Read below to hear more about graduate life at the UW-Madison Astronomy Department as told by Julie Davis!
How did you feel your experience at UW-Astronomy was? How would you describe it?
I had a very good experience getting my PhD at UW. My advisors, Eric Wilcots and Christy Tremonti, were both incredible mentors that I was fortunate to get to work with. They were incredibly supportive and cared about me as a person, not just a researcher. This was a constant theme in the department, where I felt a strong sense of community and genuine support from my fellow grad students. The department offered more opportunities that I could have possibly capitalized on during my time there in terms of education, research, and outreach. I was very lucky to have been able to travel quite a bit to collaborate on and present my research, including visiting SALT in South Africa. I also appreciated the many opportunities I had to participate in outreach, which I enjoyed immensely.
What kind of research did you do here?
I ended up getting to do a wide range of observational extragalactic science during my PhD. Working with Eric Wilcots, I looked at how galaxies acquire their fuel for star formation by investigating their neutral hydrogen reservoirs for signs of accretion. I was a member of two big 21-cm radio surveys on the VLA and the brand-new MeerKAT telescope. I also used both WIYN and SALT to gather optical spectra of galaxies in the surveys. With Christy Tremonti, I explored the properties of galactic winds and how they scale with their host galaxies for a sample with extremely fast outflows. For both projects I worked with amazing collaborators, including alumni of the UW astronomy program.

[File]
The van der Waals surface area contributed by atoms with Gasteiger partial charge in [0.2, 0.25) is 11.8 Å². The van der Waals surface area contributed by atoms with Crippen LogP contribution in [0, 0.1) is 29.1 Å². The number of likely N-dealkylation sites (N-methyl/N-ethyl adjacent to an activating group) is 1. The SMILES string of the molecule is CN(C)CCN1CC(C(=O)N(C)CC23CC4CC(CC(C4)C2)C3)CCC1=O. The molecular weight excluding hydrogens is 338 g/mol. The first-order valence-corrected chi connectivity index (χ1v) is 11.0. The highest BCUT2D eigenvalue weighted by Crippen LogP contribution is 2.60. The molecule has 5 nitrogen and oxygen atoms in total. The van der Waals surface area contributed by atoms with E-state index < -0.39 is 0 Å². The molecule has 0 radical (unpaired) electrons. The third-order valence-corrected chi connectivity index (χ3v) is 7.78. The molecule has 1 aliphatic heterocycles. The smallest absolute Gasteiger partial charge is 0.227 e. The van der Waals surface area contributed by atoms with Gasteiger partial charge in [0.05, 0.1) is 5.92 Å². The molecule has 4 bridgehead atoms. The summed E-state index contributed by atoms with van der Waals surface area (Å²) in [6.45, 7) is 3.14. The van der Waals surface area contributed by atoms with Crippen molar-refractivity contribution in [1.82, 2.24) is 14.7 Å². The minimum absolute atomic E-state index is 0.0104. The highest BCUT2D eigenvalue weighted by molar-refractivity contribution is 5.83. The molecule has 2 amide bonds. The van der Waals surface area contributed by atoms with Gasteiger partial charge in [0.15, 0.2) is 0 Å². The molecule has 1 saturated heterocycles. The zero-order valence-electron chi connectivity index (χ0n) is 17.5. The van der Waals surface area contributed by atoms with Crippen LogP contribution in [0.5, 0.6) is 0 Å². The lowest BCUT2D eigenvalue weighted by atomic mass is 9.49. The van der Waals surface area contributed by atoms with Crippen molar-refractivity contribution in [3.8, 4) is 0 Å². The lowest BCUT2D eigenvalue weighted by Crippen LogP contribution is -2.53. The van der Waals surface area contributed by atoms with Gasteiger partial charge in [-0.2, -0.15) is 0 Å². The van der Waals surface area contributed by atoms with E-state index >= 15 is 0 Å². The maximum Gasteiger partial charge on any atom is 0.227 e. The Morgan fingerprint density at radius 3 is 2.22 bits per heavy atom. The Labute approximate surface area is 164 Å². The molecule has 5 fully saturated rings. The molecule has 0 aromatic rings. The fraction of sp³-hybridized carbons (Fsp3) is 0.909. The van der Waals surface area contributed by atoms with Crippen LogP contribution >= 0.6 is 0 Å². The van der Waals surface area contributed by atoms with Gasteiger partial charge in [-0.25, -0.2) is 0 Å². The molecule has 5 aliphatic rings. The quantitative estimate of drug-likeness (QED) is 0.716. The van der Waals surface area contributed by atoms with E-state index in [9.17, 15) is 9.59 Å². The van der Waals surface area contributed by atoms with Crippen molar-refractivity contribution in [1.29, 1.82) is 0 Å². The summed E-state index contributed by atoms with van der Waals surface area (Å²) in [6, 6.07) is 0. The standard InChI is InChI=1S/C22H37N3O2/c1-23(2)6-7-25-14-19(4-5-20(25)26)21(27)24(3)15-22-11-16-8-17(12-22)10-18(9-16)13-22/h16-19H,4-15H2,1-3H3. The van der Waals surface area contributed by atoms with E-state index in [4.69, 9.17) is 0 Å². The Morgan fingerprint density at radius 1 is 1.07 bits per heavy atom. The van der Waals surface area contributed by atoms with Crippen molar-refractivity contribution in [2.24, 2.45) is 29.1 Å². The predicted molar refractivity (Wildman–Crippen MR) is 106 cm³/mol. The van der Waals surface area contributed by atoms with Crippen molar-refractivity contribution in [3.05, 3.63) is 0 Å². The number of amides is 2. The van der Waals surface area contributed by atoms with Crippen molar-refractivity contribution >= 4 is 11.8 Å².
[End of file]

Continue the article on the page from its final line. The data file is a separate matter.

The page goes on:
What are you doing now?
I’m currently the John Bahcall Public Policy Fellow at the American Astronomical Society. My job is advocating for astronomy at the national level, which involves writing and speaking to congress, federal agencies, and astronomers across the country. My biggest project right now is working with satellite companies like SpaceX to mitigate their satellites’ effects on our observatories.
How did UW Astronomy help get you to where you are now?
UW Astronomy helped me get here by granting me the freedom to pursue interests that weren’t always related to my research pursuits. My advisors were very supportive of me pursuing opportunities to prepare for a career in science policy. I was fortunate that UW offers a PhD minor in science communication, and that I was able to join the Catalysts for Science Policy group on campus where I gained valuable experience writing science policy memos for the Wisconsin State Legislature.
How was the sense of community in our department?
The community in the astronomy department was absolutely the thing that brought me to Madison. I chose UW Astronomy because the grad student community was vibrant, diverse, and supportive. I made very close friends during my time in the department and spent countless hours with many of the grads outside of work. I had incredibly friendly relationships with my advisors and with many of the postdocs, researchers, and faculty that I will remember fondly.
What did you enjoy about campus? What did you enjoy about Madison itself?
I came to Madison knowing very little about Wisconsin, but fell deeply in love with the city and the state. Madison is the perfect size, and I was able to develop a real sense of community and rooted-ness during my time there. I love all the natural areas to explore on campus and off, as well as the uniqueness of living between the lakes. The cultural offerings of the city punch well above its weight, so there are always things to do and new experiences to have. Getting to explore the whole state via the Universe in the Park program was also an incredible experience. There are truly beautiful places in Wisconsin that most people don’t seem to know about.